This fact sheet presents guidance for providers of juvenile detention and rehabilitative services, as they take steps to comply with the Americans with Disabilities Act when ensuring effective communication with juveniles who are deaf or hard of hearing.

This information summarizes actions agreed to by the Maryland Department of Juvenile Services (MDJS) and Youth Services International, Inc. (YSI) in a settlement with the Department of Justice under the Americans with Disabilities Act1. These requirements apply both to facilities and programs of state or local governments (subject to title II of the ADA) as well to private entities (subject to title III of the ADA) who may operate those facilities or programs for the public entities, usually through a contract.

The purpose of the agreement and these steps is to ensure that deaf and hard of hearing juveniles in custody or referred to detention facilities are able to participate in the rehabilitative and educational programs and activities being offered on an equal basis with hearing juveniles.

Seek the earliest possible notice that a juvenile has a hearing impairment

Conduct assessments promptly at intake

Ensure Availability of Auxiliary Aids and Services

MDJS and YSI agree to ensure that appropriate auxiliary aids and services are made available to all juveniles receiving their services who are deaf or hard of hearing, where such aids and services are necessary to ensure effective communication with these individuals. For example, MDJS and YSI specifically agree to do the following for all juveniles who are deaf or hard of hearing:

Procedure for Acquiring Interpreting Services

YSI has agreed to follow the following procedure for acquiring interpreting services:

If, after following these procedures, YSI is unable to procure a sign language or oral interpreter, YSI shall notify the referring agency and the Department of Justice as soon as possible, and, in any event, no later than 48 hours after the admission of a resident requiring those services; in the meantime, it shall use its best efforts to secure, as soon as possible, sign language or oral interpreting services, whichever is required, or a transfer of such resident to a facility that can provide appropriate auxiliary aids and services.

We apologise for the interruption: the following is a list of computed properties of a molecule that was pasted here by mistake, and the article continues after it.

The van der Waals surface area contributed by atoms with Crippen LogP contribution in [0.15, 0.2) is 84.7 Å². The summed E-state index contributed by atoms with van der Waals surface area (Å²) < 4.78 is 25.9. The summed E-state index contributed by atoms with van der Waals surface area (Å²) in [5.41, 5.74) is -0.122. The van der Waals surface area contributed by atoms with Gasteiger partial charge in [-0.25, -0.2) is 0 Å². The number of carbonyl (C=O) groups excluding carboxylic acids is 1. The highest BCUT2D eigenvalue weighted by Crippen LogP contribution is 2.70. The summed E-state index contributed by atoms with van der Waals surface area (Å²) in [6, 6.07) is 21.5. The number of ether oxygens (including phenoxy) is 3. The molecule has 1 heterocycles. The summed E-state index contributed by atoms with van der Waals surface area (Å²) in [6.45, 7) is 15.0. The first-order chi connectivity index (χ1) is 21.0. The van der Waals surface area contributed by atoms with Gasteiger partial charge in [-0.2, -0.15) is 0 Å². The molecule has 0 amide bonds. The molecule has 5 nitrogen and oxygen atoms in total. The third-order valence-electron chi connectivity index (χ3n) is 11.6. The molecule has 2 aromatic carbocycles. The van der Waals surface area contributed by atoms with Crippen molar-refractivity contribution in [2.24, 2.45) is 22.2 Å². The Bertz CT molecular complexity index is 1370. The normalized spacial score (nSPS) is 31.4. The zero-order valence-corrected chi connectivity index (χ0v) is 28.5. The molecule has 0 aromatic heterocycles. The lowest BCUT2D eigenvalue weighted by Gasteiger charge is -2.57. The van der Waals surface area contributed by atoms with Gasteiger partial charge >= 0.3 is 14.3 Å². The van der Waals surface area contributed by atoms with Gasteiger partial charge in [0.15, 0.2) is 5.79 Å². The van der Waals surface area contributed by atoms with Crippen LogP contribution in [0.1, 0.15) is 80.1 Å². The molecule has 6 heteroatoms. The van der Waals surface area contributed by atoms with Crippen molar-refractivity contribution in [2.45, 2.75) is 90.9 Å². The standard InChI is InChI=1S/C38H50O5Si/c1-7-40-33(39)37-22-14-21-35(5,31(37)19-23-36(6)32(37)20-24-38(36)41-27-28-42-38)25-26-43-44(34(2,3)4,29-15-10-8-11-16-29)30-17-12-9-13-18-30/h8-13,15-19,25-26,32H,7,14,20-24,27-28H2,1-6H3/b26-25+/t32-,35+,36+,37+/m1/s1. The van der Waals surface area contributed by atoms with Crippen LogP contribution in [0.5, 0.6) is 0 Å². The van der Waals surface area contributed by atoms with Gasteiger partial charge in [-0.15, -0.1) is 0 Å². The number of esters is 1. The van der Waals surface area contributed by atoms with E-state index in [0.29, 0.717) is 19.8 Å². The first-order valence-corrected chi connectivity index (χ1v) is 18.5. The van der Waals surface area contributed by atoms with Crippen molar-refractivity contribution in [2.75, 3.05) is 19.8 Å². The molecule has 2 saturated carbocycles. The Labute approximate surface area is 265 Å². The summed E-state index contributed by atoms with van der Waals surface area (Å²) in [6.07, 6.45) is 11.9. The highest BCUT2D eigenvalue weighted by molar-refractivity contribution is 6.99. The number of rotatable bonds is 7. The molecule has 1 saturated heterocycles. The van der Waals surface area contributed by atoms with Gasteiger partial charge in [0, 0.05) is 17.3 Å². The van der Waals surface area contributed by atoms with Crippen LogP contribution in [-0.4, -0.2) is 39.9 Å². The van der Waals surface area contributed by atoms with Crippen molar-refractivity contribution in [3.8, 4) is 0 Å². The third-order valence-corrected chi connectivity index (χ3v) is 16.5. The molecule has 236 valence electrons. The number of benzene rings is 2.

Although MDJS has also agreed to ensure that sign language or oral interpreting services are available when necessary, the settlement agreement with MDJS does not contain any particular procedure for procuring those services.

Provide Accessible Telephones, Visual Alarms, and Closed Captioning

MDJS and YSI agree to provide text telephones (TTYs), volume control telephones, and hearing aid compatible telephones as required by the Standards for Accessible Design. (The Standards for Accessible Design are set forth in the Department of Justice regulations related to Title III of the ADA.) In addition:

MDJS and YSI also agree to ensure that visual alarms complying with the Standards for Accessible Design are provided for juveniles who are deaf and hard of hearing, as well as closed captioning decoders or televisions with a built-in capacity to decode captions.

Agreement to Appoint ADA Coordinator and Conduct Training

MDJS and YSI agree to appoint an employee at each facility to serve as ADA Coordinator to deal with and address ADA questions and compliance matters. MDJS and YSI also agree to develop an ADA training curriculum that will include the following objectives:

For more information about the ADA, Rehabilitation Act, and your rights and responsibilities under these statutes, call the Department of Justice's ADA Information Line, 800-514-0301 (voice), or 833-610-1264 (TDD), or visit our website, http://www.usdoj.gov . Copies of the settlement agreements may be obtained from the website.

1 For specific legal requirements, see the agreements. YSI | MDJS

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March 29, 2004